Killing Spree Jolts Southern California


Covering five of the six counties that make up Southern California, fired LAPD officer Chris Dorner has cut a violent path throughout Southern California for most of this week launching the largest law enforcement manhunt I have ever seen.  Schools in three different counties are either in lockdown or have been canceled for at least the day and as I drove into work this morning, there was a police car parked along the highway about every mile and a half of my drive.  It is both the intensity and the geographic reach of the police search that makes this path of carnage so unique.  Unfortunately, the motivation for this unthinkable violence, revenge for being fired from the LAPD for making a false statement,  is no more rational that other recent tragic events.

The violence began Sunday night just a few miles from where I am writing this when California State University Fullerton basketball coach Monica Quan and her fiance Keith Lawrence were found shot and killed in an Irvine parking structure by their home. Quan is the daughter of a retired captain with the Los Angeles police, one of several officials from the LAPD named in a long “manifesto” left behind by Dorner, who blamed several officials in the department for the end of his career in law enforcement.  The residents of the City of Irvine (with only a handful of murders each decade)  and Cal State Fullerton community were shocked by the violence against these two young adults with sparkling futures.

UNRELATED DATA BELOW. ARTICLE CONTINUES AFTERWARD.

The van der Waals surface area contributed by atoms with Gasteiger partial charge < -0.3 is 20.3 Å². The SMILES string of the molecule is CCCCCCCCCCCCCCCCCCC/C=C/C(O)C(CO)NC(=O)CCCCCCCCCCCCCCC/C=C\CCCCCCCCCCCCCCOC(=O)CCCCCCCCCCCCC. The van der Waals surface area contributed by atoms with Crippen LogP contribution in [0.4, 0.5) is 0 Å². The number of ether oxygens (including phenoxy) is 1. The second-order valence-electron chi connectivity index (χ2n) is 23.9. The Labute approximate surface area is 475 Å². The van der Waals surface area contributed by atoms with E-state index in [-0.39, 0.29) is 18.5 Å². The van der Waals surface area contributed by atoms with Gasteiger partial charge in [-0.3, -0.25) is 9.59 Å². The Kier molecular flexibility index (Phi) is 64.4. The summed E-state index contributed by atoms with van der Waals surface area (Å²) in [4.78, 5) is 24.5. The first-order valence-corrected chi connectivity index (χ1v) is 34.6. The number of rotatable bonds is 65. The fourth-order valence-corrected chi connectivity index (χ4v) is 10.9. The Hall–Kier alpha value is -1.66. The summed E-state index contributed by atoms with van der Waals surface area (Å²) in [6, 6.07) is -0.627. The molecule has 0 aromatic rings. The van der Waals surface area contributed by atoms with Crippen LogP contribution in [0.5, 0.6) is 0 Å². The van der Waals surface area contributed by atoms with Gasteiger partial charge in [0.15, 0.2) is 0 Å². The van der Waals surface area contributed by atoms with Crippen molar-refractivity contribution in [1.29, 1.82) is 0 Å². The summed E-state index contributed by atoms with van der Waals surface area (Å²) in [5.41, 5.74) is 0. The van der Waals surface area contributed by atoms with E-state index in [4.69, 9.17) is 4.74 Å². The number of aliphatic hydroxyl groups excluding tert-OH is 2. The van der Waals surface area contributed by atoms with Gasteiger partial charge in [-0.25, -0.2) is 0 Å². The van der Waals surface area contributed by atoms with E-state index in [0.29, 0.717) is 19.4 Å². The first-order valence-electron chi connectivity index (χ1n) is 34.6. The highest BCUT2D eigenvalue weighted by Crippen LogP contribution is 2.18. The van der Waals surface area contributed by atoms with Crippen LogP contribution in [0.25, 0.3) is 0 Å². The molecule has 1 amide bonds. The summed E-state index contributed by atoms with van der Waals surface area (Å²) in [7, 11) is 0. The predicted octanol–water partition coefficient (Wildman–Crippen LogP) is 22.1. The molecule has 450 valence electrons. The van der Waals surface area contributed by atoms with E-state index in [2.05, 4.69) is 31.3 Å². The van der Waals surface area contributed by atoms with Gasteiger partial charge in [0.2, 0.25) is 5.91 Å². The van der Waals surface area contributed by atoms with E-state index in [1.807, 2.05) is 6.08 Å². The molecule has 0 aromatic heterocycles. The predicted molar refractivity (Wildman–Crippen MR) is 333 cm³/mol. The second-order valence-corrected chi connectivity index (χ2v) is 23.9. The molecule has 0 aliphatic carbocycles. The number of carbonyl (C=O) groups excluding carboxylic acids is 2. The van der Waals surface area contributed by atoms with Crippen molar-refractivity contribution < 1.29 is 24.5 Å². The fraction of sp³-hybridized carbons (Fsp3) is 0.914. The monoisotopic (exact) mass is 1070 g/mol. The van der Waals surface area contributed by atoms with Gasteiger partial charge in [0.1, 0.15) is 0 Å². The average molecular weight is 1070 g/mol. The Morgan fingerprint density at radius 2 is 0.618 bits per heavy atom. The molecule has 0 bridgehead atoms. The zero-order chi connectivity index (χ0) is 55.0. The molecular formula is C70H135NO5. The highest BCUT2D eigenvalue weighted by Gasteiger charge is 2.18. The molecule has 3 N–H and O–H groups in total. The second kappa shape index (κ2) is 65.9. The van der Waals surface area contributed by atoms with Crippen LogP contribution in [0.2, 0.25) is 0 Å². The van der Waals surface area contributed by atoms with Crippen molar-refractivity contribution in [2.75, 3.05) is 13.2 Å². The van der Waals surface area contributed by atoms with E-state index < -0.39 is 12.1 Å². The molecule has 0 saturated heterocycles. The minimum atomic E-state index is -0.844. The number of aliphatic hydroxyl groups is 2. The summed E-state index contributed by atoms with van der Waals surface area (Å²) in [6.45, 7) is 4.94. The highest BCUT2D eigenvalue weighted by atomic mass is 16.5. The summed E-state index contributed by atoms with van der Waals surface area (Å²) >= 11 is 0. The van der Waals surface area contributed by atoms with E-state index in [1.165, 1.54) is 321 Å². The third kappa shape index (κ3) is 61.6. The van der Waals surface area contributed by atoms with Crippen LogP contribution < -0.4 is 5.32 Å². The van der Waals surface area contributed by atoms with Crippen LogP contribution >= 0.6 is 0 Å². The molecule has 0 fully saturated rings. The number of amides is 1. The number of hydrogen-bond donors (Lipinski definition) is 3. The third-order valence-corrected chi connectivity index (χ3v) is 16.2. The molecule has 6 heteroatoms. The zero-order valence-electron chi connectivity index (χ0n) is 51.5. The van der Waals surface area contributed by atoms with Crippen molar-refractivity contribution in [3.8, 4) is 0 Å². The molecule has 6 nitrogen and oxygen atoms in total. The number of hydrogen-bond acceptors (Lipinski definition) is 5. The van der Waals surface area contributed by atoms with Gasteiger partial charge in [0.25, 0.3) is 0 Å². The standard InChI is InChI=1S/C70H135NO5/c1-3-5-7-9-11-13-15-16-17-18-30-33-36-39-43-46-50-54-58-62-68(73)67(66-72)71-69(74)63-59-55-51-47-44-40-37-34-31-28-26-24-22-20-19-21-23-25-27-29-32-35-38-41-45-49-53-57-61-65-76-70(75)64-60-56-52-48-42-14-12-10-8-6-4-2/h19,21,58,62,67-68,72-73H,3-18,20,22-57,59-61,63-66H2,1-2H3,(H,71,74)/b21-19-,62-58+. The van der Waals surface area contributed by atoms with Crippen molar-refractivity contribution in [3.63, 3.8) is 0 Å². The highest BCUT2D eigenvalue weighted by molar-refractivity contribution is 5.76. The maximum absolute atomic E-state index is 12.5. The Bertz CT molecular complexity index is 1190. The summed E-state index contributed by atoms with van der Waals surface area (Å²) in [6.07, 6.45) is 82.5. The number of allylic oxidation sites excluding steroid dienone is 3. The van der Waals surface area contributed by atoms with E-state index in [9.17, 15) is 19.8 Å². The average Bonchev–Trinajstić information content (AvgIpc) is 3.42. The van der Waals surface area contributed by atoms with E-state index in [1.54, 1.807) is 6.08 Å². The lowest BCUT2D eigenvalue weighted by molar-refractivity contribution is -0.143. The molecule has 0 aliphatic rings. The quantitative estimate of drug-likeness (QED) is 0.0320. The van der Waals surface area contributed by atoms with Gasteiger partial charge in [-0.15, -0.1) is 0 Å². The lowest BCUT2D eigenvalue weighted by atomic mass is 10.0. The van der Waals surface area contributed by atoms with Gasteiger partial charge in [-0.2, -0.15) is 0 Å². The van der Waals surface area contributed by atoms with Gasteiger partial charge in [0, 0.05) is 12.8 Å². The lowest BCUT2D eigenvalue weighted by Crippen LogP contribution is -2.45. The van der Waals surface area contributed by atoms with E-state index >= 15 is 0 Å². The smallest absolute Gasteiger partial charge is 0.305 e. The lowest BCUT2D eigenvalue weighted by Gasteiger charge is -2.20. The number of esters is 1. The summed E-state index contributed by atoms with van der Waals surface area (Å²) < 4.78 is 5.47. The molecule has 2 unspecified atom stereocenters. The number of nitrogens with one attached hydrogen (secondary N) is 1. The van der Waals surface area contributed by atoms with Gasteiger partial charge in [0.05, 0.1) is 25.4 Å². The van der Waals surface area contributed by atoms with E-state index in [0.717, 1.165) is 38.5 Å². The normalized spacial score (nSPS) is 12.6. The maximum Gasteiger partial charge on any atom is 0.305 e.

Irvine police named Dorner as a suspect in the murder when they found a rambling multi-page manifesto accusing several members of LAPD of “ending his life,” specifically naming Quan’s father who had been the first Asian Captain in the LAPD, “Your lack of ethics and conspiring to wrong a just individual are over. Suppressing the truth will leave (sic) to deadly consequences for you and your family. There will be an element of surprise where you work, live, eat and sleep,” he wrote. “I never had the opportunity to have a family of my own. I’m terminating yours.”  The manhunt for Dorner began following the discovery of this “manifesto.”

Details of Dorner’s activities between the Sunday night Irvine murders and last night are a bit sketchy.  Dorner reappeared on the radar screen late last night in San Diego when he attempted to hijack a yacht from an 81-year-old man at gun point.  Claiming that he was heading for Mexico, Dorner tied up the boat’s owner and tried to make his getaway by sea.  This escape attempt was foiled when Dorner failed to secure one of the tie off ropes which fouled the propeller causing Dorner to leave the boat and flee the scene.  Dorner’s wallet and LAPD badge were found at the San Diego Harbor not long after the hijacking attempting though authorities did not piece together for hours that the wallet belonged to a fugitive.

Following the discovery of the manifesto, LAPD provided added security at the homes of several of the officers threatened in the manifesto.  This turned out to be a critical precaution as Dorner showed up in Corona at the home of one of his targets just hours after the San Diego incident.  Dorner’s truck was identified by the officers on protective duty and they exchanged gunfire with Dorner in what is described by LAPD as “an intense and heated gun battle.”  News photo’s of the LAPD cruiser riddled with bullets stood as testimony to the accuracy of that statement.



Police car involved in Corona shooting (Photo Courtesy of AP – Nick Ut)